We live in an exciting age of innovation. Technology plays an enormous role in that innovative spirit of change and discovery. Probably one of the most talked about technologies in today’s world is the self-driving car. Just think of the possibilites a driverless car presents: reading the newspaper on the way to work, getting your workout on the exercise machine installed in the car, watching the news on TV, and the list goes on and on. Could this be our future? Some say, “Why do we need a self-driving car? My car gets me where I want to go.” Future-ready thinkers say, “Why not?”
We are presented with the same kind of thinking when it comes to education. Let’s think about the self-driving student, also known as the self-directed learner or the autonomous learner. What do we mean by autonomous learning? Betts and Knapp (1981) define autonomous learning as "one who solves problems or develops new ideas through a combination of divergent and convergent thinking and functions with minimal external guidance in selected areas of endeavor." Kember (1997) refers to autonomous learning as student-centered learning, shifting the focus of education from teaching to learning.
I like to think of it as the ability of the student to work independently and being given the freedom to do so. Autonomous learning would allow the learner to personalize his/her learning agenda based on his/her academic strengths and personal interests, and self-monitor his/her achievements. These are not unique ideas. Educators have been talking about independent learning, personalized learning, and student-centered learning for a very long time. The difference today is that new technologies have given us the unique abilities to accomplish this task with greater success.
I can hear the skeptics as we speak. What about the teacher? Are we doing away with teachers? Regardless of the teaching/learning philosophy, the teacher remains an integral part of the learning process. Just like an autonomous car, there needs to be some guidance and direction in order for that vehicle or in this case that student to arrive at its destination. Consider the teacher the GPS of the autonomous learner. The teacher will offer up a variety of paths to students’ destinations and also suggest best routes. The teacher will be the director of the system, helping students decide on their destinations and helping them get there by passing through various necessary skills and standards that the students will need once they reach that point.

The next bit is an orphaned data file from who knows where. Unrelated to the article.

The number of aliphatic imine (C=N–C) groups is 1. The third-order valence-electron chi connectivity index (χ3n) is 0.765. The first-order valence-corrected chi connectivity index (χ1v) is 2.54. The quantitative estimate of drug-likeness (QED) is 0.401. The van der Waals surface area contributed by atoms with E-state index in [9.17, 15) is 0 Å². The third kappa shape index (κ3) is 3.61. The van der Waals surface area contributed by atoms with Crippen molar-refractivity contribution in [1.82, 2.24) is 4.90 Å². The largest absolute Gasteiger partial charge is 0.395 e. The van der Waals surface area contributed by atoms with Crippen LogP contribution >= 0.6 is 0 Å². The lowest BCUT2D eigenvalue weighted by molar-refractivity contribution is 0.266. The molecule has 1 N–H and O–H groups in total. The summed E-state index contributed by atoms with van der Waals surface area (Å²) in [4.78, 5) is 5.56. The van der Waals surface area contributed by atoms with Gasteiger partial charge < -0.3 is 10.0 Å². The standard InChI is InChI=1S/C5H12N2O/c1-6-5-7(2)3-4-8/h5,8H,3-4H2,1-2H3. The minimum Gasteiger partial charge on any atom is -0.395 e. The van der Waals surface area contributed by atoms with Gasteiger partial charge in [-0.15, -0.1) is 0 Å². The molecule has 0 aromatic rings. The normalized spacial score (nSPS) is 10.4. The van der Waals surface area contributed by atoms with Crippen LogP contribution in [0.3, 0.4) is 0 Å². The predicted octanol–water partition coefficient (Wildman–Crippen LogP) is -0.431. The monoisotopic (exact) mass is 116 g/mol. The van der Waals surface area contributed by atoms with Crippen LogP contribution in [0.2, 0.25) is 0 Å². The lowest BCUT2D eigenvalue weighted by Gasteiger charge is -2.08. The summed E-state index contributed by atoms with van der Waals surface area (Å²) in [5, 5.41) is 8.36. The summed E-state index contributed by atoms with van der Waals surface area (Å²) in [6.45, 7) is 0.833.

The teaching curriculum might look a bit different in the autonomous classroom. The teacher will be responsible for sharing self-monitoring strategies. Students might use learning logs or charts and tables to follow their progress. Teachers will teach error analysis and help students use their mistakes as learning opportunities to accommodate their learning goals. Teachers must provide the necessary guidance to help students choose their personal learning goals. Teachers must provide feedback as student pursue their own questions and solve their own problems. Teachers remain the most important part of the autonomous classroom.
Let’s take a look at autonomous learning: The student is working on his science objective in the field of chemistry. The student goes into his virtual science laboratory. Here he experiments using chemicals that might be considered dangerous in the traditional classroom. In his virtual lab, the student witnesses the chemical reactions and must determine why the chemical reacted in that manner. While in that virtual world, the student finds an artificially intelligent computer that moves the student through a lesson on chemical reactions. The student then logs his work and determines his ability to meet his goal(s). That same student then meets in a small discussion group with his teacher and others to solve real world problems using necessary math skills. After making a determination and deriving at a solution, the teachers uses augmented reality to determine if their solution actually solved the problem. The student will continue his learning at home as he uses his foreign language application to practice his chosen foreign language as he prepares to meet his “Family Abroad”.
Autonomous learning is the future of education. We must now think that instead of having a classroom of twenty students, we now have “twenty classrooms” of one student, each with their own agenda.
Dr. L. Robert Furman is a school principal, speaker and author. His is a highly regarded expert in educational technology, and his work largely focuses on the relationship between innovation and education.